HORTICULTURE — Emerald ash borer confirmed in Lincoln

Emerald Ash Borer detections with 15-mile treatment consideration zones (NDA map as of Aug. 23, 2018).
Emerald Ash Borer detections with 15-mile treatment consideration zones (NDA map as of Aug. 23, 2018).

By Sarah Browning, Extension Educator

In case you missed it, on Thursday, Aug. 22, Nebraska Department of Agriculture (NDA) confirmed the discovery of emerald ash borer (EAB) adults in Lancaster County. Adult beetles were caught in a monitoring trap set up northwest of Pioneers Park.

An ash tree in Fremont, Neb. with signs and symptoms of EAB infestation has also been reported, although confirmation of the insects is not yet completed. EAB’s continued spread in Nebraska is not a surprise. Since its detection in a Detroit, Mich. suburb in 2002, the insect has spread to 33 states and the Canadian provinces of Ontario, Quebec and Manitoba.

NDA has updated the EAB Detection Map showing the newest confirmations and recommended 15-mile treatment zones (see above). Later this year, once the adult beetle flight period has ended, NDA will adjust the quarantine areas. The most current EAB confirmation map can always be found on the Nebraska Forest Service EAB website, https://nfs.unl.edu/nebraska-eab.

How does this new confirmation affect Lincoln and Lancaster County homeowners?

The Nebraska Forest Service recommends not beginning to treat until your property is within 15 miles of an EAB-confirmed site. Treating trees outside of the 15-mile zone provides little or no benefit to trees, yet exposes humans and the environment to pesticides, wastes money and, in the case of trunk injections, causes unjustified tree damage.

The new confirmation puts the majority of Lincoln and Lancaster county within the 15-mile zone.

All ash species are at risk, including white, green and black ash. Popular ash cultivars ‘Autumn Purple,’ ‘Marshall’s Seedless’ and ‘Patmore’ are susceptible. Mountain ash is not affected by EAB, because despite its common name it is not a true member of the ash family.

Trees take in the systemic insecticides used against EAB best from April through early June. Research has shown that fall applications, although discussed on some product labels, require double the amount of product to provide the same level of control as spring applications. Considering the slow-moving nature of EAB, waiting until spring is the best choice even if you live right next to Pioneer’s Park.

But not all ash trees should be saved. If a tree is in a poor location, possibly too close to your house’s foundation, why spend money to treat it? Treatments are not like immunizations, they don’t protect the tree forever. Trees require treatment every 1 or 2 years, depending on the chemical used, to provide continued protection.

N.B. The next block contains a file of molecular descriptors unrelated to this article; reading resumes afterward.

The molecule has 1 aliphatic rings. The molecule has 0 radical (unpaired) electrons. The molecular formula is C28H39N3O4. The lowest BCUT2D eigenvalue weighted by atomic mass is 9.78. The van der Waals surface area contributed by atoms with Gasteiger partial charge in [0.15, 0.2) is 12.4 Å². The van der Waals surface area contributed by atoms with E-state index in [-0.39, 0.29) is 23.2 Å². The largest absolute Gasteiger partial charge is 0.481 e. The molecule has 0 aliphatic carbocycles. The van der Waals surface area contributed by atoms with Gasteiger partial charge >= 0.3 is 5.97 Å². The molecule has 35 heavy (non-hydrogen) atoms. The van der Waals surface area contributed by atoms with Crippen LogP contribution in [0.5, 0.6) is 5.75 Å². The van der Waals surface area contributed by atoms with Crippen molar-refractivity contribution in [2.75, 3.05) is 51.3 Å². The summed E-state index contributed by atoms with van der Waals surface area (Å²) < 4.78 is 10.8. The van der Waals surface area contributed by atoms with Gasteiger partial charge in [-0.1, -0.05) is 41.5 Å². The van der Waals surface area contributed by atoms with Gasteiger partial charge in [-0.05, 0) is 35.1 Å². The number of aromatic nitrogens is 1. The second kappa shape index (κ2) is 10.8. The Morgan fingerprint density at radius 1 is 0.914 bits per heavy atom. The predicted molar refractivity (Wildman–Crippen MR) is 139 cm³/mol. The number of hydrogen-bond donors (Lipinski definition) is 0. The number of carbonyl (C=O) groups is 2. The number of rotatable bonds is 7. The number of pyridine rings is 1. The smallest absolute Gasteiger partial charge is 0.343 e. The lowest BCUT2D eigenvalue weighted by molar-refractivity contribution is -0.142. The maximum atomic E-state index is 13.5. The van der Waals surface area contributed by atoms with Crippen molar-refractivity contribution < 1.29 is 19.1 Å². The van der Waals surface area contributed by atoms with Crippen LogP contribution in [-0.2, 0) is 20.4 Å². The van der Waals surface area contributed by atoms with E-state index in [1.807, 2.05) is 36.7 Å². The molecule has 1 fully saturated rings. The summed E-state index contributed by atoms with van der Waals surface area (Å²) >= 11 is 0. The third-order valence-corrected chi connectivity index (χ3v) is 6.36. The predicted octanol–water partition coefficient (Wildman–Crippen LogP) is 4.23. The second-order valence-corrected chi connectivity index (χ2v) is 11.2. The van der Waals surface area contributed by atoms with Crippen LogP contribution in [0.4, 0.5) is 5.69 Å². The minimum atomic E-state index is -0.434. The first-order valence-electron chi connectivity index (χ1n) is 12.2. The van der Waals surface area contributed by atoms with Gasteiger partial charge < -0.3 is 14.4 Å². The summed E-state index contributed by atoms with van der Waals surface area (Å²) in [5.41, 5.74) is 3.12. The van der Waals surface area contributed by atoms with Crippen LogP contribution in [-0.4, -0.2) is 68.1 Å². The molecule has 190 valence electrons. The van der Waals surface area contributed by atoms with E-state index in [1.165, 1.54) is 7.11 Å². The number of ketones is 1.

If a tree is already in bad health for reasons unrelated to EAB, it’s unlikely the tree will survive the treatments.

The better long-term solution is to allow these trees to die or remove them and replant with resistant species. For help in deciding whether your tree is a good candidate, review “Selecting Trees for Emerald Ash Borer Treatments,” http://nfs.unl.edu/Selecting%20ash%20for%20EAB%20trt%20full%20sheet.pdf.

Two main types of treatments — injection or soil drench — can be used depending on the size of the tree. But with either type of treatment, the systemic chemicals used are taken in best by the trees in spring and early summer.

In large trees, 45-inch circumference and over measured at 4 feet above the ground, injection of systemic insecticide provides the best control. But injections have drawbacks — specifically, they cause damage to the tree. Most are applied by drilling holes into the tree’s trunk, which opens up the trunk to insect pests and decay fungi. Drilling may also break through internal barriers, created by the tree within the trunk, to wall off internal decay. Breaking this barrier allows decay to spread into healthy wood. In addition, the pesticide itself can cause internal damage that may accumulate over years of repeated injections and potentially kill the tree, even if the pest is controlled.

Small trees, under 45-inch circumference, can be treated with soil applications. Soil drench products are easy to apply, don’t require any special equipment or wounding of the tree and provide good control on young trees.

EAB does not kill trees quickly — it takes a few years of continued infestation before trees begin to decline. Often insects have been in a tree for 2–3 years before signs of decline are noticed and 1–2 more years before the tree dies completely. This is another reason homeowners shouldn’t rush to treat trees this fall, but instead wait until next spring to begin treating healthy trees.

If treatment begins when 30 percent or less canopy dieback has occurred, an otherwise healthy vigorous tree can usually be expected to fully recover. Trees with over 50 percent canopy dieback, however, are less likely to recover.

The Nebraska Forest Service emerald ash borer website at https://nfs.unl.edu/nebraska-eab has many resources, including:
• EAB: Guidelines for Nebraska Homeowners, http://nfs.unl.edu/documents/EAB/EABhomeowner­fullsheet2012Oct.pdf
• Emerald Ash Borer Treatment Options, https://nfs.unl.edu/documents/EAB/EABTrunkInjectionTmtOptions.pdf